Kansas City Southern de México (KCSM) gained market share in the movement of freight by rail in Mexico in the first half of 2021, while Ferromex reduced its share.
On the one hand, KCSM moved 23 million 944,000 tons in the first half of the year, which represented a year-on-year increase of 14.4 percent.
Likewise, this result allowed it to increase its market share from 35.5% in the first half of 2020 to 36.4% in the same period of 2021.
Mexico’s rail system is divided into three regional lines, several short lines, and a rail terminal in the Valley of Mexico.
The Railway Transport Regulatory Agency regulates, among other matters, the operation of the railways, rights of way and tracking, competition between carriers and the rates that can be charged.
On the other hand, KCSM’s main competitor, Ferromex, registered a movement of 32 million 093,000 tons in the first six months of the current year, an increase of 11.1% at an annual rate.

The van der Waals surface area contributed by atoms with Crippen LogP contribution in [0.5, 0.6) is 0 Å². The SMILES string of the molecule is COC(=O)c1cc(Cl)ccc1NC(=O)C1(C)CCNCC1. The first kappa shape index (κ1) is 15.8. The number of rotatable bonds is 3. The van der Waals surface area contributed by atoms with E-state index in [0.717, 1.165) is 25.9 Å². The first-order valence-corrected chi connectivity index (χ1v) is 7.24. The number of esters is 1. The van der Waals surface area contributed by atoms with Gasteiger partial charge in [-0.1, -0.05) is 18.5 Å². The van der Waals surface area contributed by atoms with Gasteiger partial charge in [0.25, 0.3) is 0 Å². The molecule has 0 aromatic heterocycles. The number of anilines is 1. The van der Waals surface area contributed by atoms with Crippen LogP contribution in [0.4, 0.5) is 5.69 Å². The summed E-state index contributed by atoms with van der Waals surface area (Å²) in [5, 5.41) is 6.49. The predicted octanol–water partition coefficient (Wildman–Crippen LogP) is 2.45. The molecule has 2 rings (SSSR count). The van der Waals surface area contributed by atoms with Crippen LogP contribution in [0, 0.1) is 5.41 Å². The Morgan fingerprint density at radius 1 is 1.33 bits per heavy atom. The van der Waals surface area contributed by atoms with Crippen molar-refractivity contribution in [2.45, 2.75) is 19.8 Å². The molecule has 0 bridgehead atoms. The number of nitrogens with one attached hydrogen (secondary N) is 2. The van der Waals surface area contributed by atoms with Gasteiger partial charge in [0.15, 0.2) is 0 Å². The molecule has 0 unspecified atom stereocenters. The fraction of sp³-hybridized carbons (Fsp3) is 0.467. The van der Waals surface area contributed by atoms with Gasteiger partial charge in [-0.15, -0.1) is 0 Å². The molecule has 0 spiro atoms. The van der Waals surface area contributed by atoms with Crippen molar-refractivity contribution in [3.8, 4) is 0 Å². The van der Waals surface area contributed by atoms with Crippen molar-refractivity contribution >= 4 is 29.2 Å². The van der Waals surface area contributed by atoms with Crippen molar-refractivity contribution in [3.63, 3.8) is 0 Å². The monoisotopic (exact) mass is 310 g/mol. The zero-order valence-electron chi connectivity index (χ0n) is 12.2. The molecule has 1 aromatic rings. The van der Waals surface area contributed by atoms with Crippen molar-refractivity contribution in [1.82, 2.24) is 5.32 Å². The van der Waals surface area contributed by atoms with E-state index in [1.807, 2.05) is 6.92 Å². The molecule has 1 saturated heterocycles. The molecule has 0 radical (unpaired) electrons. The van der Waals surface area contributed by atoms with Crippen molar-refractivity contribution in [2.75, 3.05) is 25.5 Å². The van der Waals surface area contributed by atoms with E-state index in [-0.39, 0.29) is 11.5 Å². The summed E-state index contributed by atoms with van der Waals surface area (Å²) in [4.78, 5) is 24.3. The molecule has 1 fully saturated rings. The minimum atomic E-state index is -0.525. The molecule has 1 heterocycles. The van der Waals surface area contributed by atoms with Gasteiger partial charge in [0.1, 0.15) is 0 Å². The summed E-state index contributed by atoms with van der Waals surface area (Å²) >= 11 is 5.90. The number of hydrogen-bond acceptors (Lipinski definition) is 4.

This dynamism was lower than that of the entire freight movement by rail in the country (11.7%), with 58 million 962,000 tons in the first half of the current year.
Therefore, Ferromex decreased its market share from 49 to 48.7%, comparing the first half of 2020 and 2021, respectively.
In general, the Mexican rail industry faces significant competition from motor transport, as well as from maritime transport, albeit on a smaller scale, both in imports and in cabotage service. This competition is especially important in the agricultural segment.
KCSM competes with Ferromex, as it represents an alternative for the transportation of goods to the North American market and some cities in Mexico that are served by both companies.
Comparing the same periods, Ferrosur had an increase of 3.1% in its cargo movement, to 7 million 044,000 tons.
Meanwhile, Ferrocarril y Terminal del Valle de México had an increase of 78%, to 1 million 504,000 tons.
At the same time, the government of Mexico has granted private sector companies the right to provide passenger rail transportation services and property rights at the terminal in the Valley of Mexico, as well as an allocation to the state of Jalisco to provide transportation. Tourist rail on a portion of the North-Pacific Railroad route.